Stentor fuliginosus (Forbes, 1891)

Most likely ID: n.a.


Synonym: n.a.


Sampling location: Simmelried


Phylogenetic tree: Stentor fuliginosus



  • body slenderly trumpet shaped
  • length 200–300 µm (of elongated specimens)
  • macronucleus globular (sometimes 2–5 macronuclei)
  • several micronuclei adjacent to the macronucleus
  • color red-orange, orange-brown or yellow-brown due to pigment granules
  • in brightfield illumination almost black due to symbiotic algae
  • contractile in anterior third
Stentor fuliginosus

Stentor fuliginosus is very common in the Simmelried. I find this species mainly in spring and early summer. Often I could observe mass developments together with Stentor amethystinus. However, the number of Stentor fuliginosus was always significantly smaller compared to the population of Stentor amethystinus.


Stentor fuliginosus is a species in the genus Stentor that has been insufficiently described. In my population, all specimens were distinctly orange-brown in color. Some specimens were more weakly pigmented, showing off the green symbiotic algae more. The specimens were almost all about 300 µm long, and some were as long as 370 µm (when elongated). I could always observe only one, spherical macronucleus with 8-10 adjacent micronuclei. The micronuclei were not surrounded by a layer of pigment granules as it is the case in Stentor amethystinus. The pigment granules are not spherical (as in Stentor amthystinus and Stentor coeruleus), but varied in size and shape. They seemed to have with a more crystalline character (s. figs. 5 and 6). I always found the highest concentration of pigment granules in the cytoplasm. In the pellicle the granules were rather sparsely embedded and the stripe-like arrangement of the granules was not always recognizable (s. fig. 4). The pigment granules were mostly concentrated around the macronucleus and in the anterior third of the body.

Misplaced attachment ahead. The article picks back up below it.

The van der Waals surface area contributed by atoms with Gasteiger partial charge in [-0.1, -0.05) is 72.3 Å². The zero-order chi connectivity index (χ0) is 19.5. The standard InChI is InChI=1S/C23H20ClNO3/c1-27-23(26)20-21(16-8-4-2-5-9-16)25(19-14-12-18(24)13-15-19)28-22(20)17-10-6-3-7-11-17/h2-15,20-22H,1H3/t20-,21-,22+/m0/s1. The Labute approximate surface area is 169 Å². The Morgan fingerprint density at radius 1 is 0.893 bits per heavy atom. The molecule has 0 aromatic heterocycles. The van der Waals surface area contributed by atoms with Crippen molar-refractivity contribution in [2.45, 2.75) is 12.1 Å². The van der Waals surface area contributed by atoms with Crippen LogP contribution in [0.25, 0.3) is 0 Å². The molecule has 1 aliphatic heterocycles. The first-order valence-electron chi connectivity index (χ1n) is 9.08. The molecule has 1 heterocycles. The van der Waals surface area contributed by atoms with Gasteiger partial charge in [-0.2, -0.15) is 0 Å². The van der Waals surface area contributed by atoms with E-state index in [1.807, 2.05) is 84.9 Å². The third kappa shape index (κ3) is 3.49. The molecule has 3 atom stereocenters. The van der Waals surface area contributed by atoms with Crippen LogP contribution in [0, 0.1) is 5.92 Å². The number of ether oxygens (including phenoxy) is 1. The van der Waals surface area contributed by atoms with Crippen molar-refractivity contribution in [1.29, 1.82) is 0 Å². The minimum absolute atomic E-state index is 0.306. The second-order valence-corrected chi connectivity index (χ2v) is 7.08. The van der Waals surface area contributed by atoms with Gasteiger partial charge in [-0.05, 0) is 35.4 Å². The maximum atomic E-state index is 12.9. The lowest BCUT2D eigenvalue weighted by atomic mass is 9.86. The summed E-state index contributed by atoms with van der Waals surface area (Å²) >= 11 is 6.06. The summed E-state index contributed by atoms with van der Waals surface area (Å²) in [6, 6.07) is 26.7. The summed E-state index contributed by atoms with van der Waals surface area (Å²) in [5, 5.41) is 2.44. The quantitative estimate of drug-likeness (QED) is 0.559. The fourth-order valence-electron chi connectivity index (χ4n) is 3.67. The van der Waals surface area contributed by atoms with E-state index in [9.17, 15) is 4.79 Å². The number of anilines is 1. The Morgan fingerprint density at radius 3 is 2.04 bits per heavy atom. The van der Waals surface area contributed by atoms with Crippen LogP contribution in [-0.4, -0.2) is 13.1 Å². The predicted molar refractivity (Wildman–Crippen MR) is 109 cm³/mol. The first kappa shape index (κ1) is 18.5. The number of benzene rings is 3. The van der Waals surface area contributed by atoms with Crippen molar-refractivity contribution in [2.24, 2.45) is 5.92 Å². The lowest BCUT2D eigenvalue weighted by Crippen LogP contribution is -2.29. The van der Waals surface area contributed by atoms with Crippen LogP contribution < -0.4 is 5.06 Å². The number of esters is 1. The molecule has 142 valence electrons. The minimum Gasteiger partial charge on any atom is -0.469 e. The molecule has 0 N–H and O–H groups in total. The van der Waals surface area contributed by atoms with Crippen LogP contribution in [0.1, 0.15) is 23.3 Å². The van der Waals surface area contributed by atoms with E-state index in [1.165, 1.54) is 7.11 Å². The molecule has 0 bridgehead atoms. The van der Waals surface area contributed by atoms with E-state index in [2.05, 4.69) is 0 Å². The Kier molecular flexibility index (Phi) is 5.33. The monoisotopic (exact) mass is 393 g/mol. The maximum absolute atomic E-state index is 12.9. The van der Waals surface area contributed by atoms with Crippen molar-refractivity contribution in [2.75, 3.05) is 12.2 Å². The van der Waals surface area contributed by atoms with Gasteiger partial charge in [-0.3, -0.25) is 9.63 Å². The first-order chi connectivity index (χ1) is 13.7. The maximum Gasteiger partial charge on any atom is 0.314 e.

In some individuals I could detect a mucous lorica. However, this was always only indirectly recognizable, by adhering bacteria (s. fig. 3 a-b). I assume that this lorica is build by Stentor fuliginisosus itself, although I could not observe the process. The presence of a lorica has not yet been described for Stentor fuliginosus.


I was able to examine the symbiontic algae of Stentor fuliginosus in detail (s. fig. 6). They are not of the Chlorella type, because they have a pyrenoid and the chloroplast is also not bell-shaped. Furthermore, these algae are larger than Chlorella with a diameter of up to 7.7 µm. I could recognize an own cell nucleus in some of these symbiontic algae, but unfortunately I could not document it photographically.



Fig. 1: Stentor fuliginosus. A group of specimens settled in an empty carapace of a water flea. Obj. 10 X.


Fig. 2 a-b: Stentor fuliginosus. An eleongated specimen (a) with a length of 297 µm and the same specimen contracted (b) with a length of 115 µm. Due to attached bacteria a delicate mucous lorica is visible (arrows). Obj. 40 X.


Fig. 3 a-b: Stentor fuliginosus. L = 320 µm. Two focal planes of a slightly squashed specimen. AZM = adoral zone of membranelles, CV = contractile vacuole, Ma = macronucleus, OF = oral funnel, SA = symbiotic algae. Obj. 40 X.


Fig. 4: Stentor fuliginosus. Focal plane on the pellicle of the same specimen shown in fig. 3 a-b. The pigment granules (PG) are of different size and not spherical. Only a low concentration is embedded in the pellicle, so that their stripe-like arrangement is not easy to recognize. The highest concentration of the pigment granules is in the cytoplasm. AZM = adoral zone of membranelles, OF = oral funnel. Obj. 60 X.


Fig. 5: Stentor fuliginosus. The globular macronucleus (Ma) and the adjacent micronuclei (Mi) in a strongly squashed specimen. Note the micronuclei in the cytoplasm (arrows) detached from the macronucleus due to the coverslip pressure. PG = pigement granules in the cytoplasm. Obj. 100 X.


Fig. 6: Stentor fuliginosus. The symbiotic algae in the cytoplasm in detail. The alage are not from the Chlorella type. A distinct pyrenoid with a shell of starch grains is present (in each cell) and the chloroplast is not bell-shaped. The size of the symbiotic algae ist 4.5–7.5 µm. PG = pigment granules in the cytoplasm. Obj. 100 X.